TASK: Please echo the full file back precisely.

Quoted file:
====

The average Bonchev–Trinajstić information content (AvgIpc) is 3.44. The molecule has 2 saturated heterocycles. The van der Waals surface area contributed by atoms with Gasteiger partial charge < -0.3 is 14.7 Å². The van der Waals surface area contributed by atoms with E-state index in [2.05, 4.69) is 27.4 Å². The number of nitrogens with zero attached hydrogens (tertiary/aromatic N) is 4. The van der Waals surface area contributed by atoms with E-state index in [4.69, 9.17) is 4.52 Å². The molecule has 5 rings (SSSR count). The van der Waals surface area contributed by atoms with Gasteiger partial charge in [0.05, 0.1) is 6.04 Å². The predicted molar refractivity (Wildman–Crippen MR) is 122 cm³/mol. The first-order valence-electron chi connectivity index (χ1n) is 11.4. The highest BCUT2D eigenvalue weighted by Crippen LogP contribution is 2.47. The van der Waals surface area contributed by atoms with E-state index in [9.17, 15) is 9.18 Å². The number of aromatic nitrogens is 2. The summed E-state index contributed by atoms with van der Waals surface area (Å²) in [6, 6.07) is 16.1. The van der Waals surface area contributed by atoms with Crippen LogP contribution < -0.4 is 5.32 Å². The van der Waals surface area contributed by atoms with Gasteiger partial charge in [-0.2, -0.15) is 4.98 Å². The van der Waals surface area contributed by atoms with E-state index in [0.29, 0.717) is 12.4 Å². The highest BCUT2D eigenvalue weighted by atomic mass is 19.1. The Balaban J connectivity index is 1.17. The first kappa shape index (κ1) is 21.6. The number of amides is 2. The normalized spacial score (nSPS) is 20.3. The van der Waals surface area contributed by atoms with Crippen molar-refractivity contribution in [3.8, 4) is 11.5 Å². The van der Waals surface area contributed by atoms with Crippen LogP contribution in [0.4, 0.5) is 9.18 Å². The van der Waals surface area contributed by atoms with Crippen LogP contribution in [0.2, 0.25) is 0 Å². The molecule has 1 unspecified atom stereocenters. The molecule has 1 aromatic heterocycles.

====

The average Bonchev–Trinajstić information content (AvgIpc) is 3.44. The molecule has 2 saturated heterocycles. The van der Waals surface area contributed by atoms with Gasteiger partial charge < -0.3 is 14.7 Å². The van der Waals surface area contributed by atoms with E-state index in [2.05, 4.69) is 27.4 Å². The number of nitrogens with zero attached hydrogens (tertiary/aromatic N) is 4. The van der Waals surface area contributed by atoms with E-state index in [4.69, 9.17) is 4.52 Å². The molecule has 5 rings (SSSR count). The van der Waals surface area contributed by atoms with Gasteiger partial charge in [0.05, 0.1) is 6.04 Å². The predicted molar refractivity (Wildman–Crippen MR) is 122 cm³/mol. The first-order valence-electron chi connectivity index (χ1n) is 11.4. The highest BCUT2D eigenvalue weighted by Crippen LogP contribution is 2.47. The van der Waals surface area contributed by atoms with E-state index in [9.17, 15) is 9.18 Å². The number of aromatic nitrogens is 2. The summed E-state index contributed by atoms with van der Waals surface area (Å²) in [6, 6.07) is 16.1. The van der Waals surface area contributed by atoms with Crippen LogP contribution < -0.4 is 5.32 Å². The van der Waals surface area contributed by atoms with Gasteiger partial charge in [-0.2, -0.15) is 4.98 Å². The van der Waals surface area contributed by atoms with E-state index in [0.29, 0.717) is 12.4 Å². The highest BCUT2D eigenvalue weighted by atomic mass is 19.1. The Balaban J connectivity index is 1.17. The first kappa shape index (κ1) is 21.6. The number of amides is 2. The normalized spacial score (nSPS) is 20.3. The van der Waals surface area contributed by atoms with Crippen molar-refractivity contribution in [3.8, 4) is 11.5 Å². The van der Waals surface area contributed by atoms with Crippen LogP contribution in [0.4, 0.5) is 9.18 Å². The van der Waals surface area contributed by atoms with Crippen LogP contribution in [0.2, 0.25) is 0 Å². The molecule has 1 unspecified atom stereocenters. The molecule has 1 aromatic heterocycles.